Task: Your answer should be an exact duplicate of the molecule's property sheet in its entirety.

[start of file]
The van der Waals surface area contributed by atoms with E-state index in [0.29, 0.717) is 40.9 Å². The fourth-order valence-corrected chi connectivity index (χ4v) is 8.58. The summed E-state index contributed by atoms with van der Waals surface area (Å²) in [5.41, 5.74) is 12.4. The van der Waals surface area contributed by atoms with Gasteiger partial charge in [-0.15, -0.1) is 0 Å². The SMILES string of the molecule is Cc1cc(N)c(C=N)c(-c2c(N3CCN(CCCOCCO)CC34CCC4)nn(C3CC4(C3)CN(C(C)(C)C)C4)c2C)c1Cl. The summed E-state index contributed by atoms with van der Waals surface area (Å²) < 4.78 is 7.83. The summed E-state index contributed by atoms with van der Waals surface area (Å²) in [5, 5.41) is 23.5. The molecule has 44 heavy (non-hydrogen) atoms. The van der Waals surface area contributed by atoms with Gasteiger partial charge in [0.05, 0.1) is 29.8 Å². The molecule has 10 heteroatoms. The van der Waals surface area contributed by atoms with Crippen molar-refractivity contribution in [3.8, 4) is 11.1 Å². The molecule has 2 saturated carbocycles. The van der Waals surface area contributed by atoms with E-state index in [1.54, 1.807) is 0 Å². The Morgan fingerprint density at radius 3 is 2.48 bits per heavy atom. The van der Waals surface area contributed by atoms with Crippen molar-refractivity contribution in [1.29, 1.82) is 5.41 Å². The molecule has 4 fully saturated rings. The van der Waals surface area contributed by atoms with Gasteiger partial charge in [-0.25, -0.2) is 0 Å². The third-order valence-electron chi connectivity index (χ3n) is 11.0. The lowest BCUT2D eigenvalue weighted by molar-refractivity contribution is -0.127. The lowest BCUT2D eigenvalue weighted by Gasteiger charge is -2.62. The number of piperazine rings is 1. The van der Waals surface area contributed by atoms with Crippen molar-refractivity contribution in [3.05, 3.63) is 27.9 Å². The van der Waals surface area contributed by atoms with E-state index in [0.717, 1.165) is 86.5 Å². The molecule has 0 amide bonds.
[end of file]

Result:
The van der Waals surface area contributed by atoms with E-state index in [0.29, 0.717) is 40.9 Å². The fourth-order valence-corrected chi connectivity index (χ4v) is 8.58. The summed E-state index contributed by atoms with van der Waals surface area (Å²) in [5.41, 5.74) is 12.4. The van der Waals surface area contributed by atoms with Gasteiger partial charge in [-0.15, -0.1) is 0 Å². The SMILES string of the molecule is Cc1cc(N)c(C=N)c(-c2c(N3CCN(CCCOCCO)CC34CCC4)nn(C3CC4(C3)CN(C(C)(C)C)C4)c2C)c1Cl. The summed E-state index contributed by atoms with van der Waals surface area (Å²) < 4.78 is 7.83. The summed E-state index contributed by atoms with van der Waals surface area (Å²) in [5, 5.41) is 23.5. The molecule has 44 heavy (non-hydrogen) atoms. The van der Waals surface area contributed by atoms with Gasteiger partial charge in [0.05, 0.1) is 29.8 Å². The molecule has 10 heteroatoms. The van der Waals surface area contributed by atoms with Crippen molar-refractivity contribution in [3.8, 4) is 11.1 Å². The molecule has 2 saturated carbocycles. The van der Waals surface area contributed by atoms with E-state index in [1.54, 1.807) is 0 Å². The Morgan fingerprint density at radius 3 is 2.48 bits per heavy atom. The van der Waals surface area contributed by atoms with Crippen molar-refractivity contribution in [1.29, 1.82) is 5.41 Å². The molecule has 4 fully saturated rings. The van der Waals surface area contributed by atoms with Gasteiger partial charge in [-0.25, -0.2) is 0 Å². The third-order valence-electron chi connectivity index (χ3n) is 11.0. The lowest BCUT2D eigenvalue weighted by molar-refractivity contribution is -0.127. The lowest BCUT2D eigenvalue weighted by Gasteiger charge is -2.62. The number of piperazine rings is 1. The van der Waals surface area contributed by atoms with Crippen molar-refractivity contribution in [3.05, 3.63) is 27.9 Å². The van der Waals surface area contributed by atoms with E-state index in [0.717, 1.165) is 86.5 Å². The molecule has 0 amide bonds.